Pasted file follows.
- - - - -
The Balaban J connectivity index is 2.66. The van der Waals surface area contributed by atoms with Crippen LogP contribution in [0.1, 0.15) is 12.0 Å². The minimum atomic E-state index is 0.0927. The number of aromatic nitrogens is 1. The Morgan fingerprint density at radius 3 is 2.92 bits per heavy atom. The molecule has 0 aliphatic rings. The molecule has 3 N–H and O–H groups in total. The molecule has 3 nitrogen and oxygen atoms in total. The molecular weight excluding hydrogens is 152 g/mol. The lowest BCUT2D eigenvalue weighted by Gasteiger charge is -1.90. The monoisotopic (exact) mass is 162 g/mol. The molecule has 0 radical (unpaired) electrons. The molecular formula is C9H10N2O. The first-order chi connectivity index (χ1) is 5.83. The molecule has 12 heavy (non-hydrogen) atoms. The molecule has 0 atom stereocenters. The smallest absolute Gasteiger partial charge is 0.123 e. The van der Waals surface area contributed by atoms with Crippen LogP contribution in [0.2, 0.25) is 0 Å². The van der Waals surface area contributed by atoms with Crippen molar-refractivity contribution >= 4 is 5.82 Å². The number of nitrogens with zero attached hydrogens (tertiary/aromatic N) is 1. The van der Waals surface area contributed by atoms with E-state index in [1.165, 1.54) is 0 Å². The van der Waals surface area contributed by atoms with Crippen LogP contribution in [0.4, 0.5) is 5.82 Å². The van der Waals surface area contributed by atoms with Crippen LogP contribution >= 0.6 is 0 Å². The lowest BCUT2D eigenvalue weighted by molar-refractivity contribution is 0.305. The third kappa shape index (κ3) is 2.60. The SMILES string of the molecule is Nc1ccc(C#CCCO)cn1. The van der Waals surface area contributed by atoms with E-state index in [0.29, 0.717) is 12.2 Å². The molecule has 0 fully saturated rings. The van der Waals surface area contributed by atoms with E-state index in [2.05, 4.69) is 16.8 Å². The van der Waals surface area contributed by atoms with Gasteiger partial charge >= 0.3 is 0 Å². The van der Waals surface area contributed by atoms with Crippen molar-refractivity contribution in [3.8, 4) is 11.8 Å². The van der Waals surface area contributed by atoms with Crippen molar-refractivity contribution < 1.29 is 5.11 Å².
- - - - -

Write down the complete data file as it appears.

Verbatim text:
The Balaban J connectivity index is 2.66. The van der Waals surface area contributed by atoms with Crippen LogP contribution in [0.1, 0.15) is 12.0 Å². The minimum atomic E-state index is 0.0927. The number of aromatic nitrogens is 1. The Morgan fingerprint density at radius 3 is 2.92 bits per heavy atom. The molecule has 0 aliphatic rings. The molecule has 3 N–H and O–H groups in total. The molecule has 3 nitrogen and oxygen atoms in total. The molecular weight excluding hydrogens is 152 g/mol. The lowest BCUT2D eigenvalue weighted by Gasteiger charge is -1.90. The monoisotopic (exact) mass is 162 g/mol. The molecule has 0 radical (unpaired) electrons. The molecular formula is C9H10N2O. The first-order chi connectivity index (χ1) is 5.83. The molecule has 12 heavy (non-hydrogen) atoms. The molecule has 0 atom stereocenters. The smallest absolute Gasteiger partial charge is 0.123 e. The van der Waals surface area contributed by atoms with Crippen LogP contribution in [0.2, 0.25) is 0 Å². The van der Waals surface area contributed by atoms with Crippen molar-refractivity contribution >= 4 is 5.82 Å². The number of nitrogens with zero attached hydrogens (tertiary/aromatic N) is 1. The van der Waals surface area contributed by atoms with E-state index in [1.165, 1.54) is 0 Å². The van der Waals surface area contributed by atoms with Crippen LogP contribution in [0.4, 0.5) is 5.82 Å². The van der Waals surface area contributed by atoms with Crippen LogP contribution >= 0.6 is 0 Å². The lowest BCUT2D eigenvalue weighted by molar-refractivity contribution is 0.305. The third kappa shape index (κ3) is 2.60. The SMILES string of the molecule is Nc1ccc(C#CCCO)cn1. The van der Waals surface area contributed by atoms with E-state index in [0.29, 0.717) is 12.2 Å². The molecule has 0 fully saturated rings. The van der Waals surface area contributed by atoms with E-state index in [2.05, 4.69) is 16.8 Å². The van der Waals surface area contributed by atoms with Gasteiger partial charge >= 0.3 is 0 Å². The van der Waals surface area contributed by atoms with Crippen molar-refractivity contribution in [3.8, 4) is 11.8 Å². The van der Waals surface area contributed by atoms with Crippen molar-refractivity contribution < 1.29 is 5.11 Å².